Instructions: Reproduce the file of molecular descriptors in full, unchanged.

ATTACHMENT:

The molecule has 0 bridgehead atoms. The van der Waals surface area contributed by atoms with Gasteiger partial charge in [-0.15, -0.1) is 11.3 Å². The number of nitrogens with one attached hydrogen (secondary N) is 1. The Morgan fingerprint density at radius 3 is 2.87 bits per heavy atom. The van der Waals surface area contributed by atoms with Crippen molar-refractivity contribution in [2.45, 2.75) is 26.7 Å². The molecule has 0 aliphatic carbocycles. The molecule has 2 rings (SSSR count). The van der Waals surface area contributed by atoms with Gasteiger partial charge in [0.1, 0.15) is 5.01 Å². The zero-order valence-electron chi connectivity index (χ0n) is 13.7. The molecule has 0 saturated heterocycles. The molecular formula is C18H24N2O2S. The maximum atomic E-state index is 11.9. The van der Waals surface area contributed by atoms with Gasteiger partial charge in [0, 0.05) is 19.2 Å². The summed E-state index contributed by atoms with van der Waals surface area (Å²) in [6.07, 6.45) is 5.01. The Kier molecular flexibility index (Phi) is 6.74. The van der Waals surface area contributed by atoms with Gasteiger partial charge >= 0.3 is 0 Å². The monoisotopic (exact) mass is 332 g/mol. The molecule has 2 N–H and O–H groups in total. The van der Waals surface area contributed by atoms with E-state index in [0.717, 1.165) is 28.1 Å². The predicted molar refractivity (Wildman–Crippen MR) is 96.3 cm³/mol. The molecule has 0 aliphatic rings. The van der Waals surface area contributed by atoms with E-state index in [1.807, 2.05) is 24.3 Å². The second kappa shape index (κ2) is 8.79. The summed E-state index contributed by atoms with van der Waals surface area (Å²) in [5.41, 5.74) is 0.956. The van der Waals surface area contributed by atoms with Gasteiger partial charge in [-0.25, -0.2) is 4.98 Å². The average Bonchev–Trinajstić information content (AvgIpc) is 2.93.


The molecule has 0 bridgehead atoms. The van der Waals surface area contributed by atoms with Gasteiger partial charge in [-0.15, -0.1) is 11.3 Å². The number of nitrogens with one attached hydrogen (secondary N) is 1. The Morgan fingerprint density at radius 3 is 2.87 bits per heavy atom. The van der Waals surface area contributed by atoms with Crippen molar-refractivity contribution in [2.45, 2.75) is 26.7 Å². The molecule has 0 aliphatic carbocycles. The molecule has 2 rings (SSSR count). The van der Waals surface area contributed by atoms with Gasteiger partial charge in [0.1, 0.15) is 5.01 Å². The zero-order valence-electron chi connectivity index (χ0n) is 13.7. The molecule has 0 saturated heterocycles. The molecular formula is C18H24N2O2S. The maximum atomic E-state index is 11.9. The van der Waals surface area contributed by atoms with Gasteiger partial charge in [0, 0.05) is 19.2 Å². The summed E-state index contributed by atoms with van der Waals surface area (Å²) in [6.07, 6.45) is 5.01. The Kier molecular flexibility index (Phi) is 6.74. The van der Waals surface area contributed by atoms with Gasteiger partial charge >= 0.3 is 0 Å². The monoisotopic (exact) mass is 332 g/mol. The molecule has 2 N–H and O–H groups in total. The van der Waals surface area contributed by atoms with E-state index in [0.717, 1.165) is 28.1 Å². The predicted molar refractivity (Wildman–Crippen MR) is 96.3 cm³/mol. The molecule has 0 aliphatic rings. The van der Waals surface area contributed by atoms with E-state index in [1.807, 2.05) is 24.3 Å². The second kappa shape index (κ2) is 8.79. The summed E-state index contributed by atoms with van der Waals surface area (Å²) in [5.41, 5.74) is 0.956. The van der Waals surface area contributed by atoms with Gasteiger partial charge in [-0.25, -0.2) is 4.98 Å². The average Bonchev–Trinajstić information content (AvgIpc) is 2.93.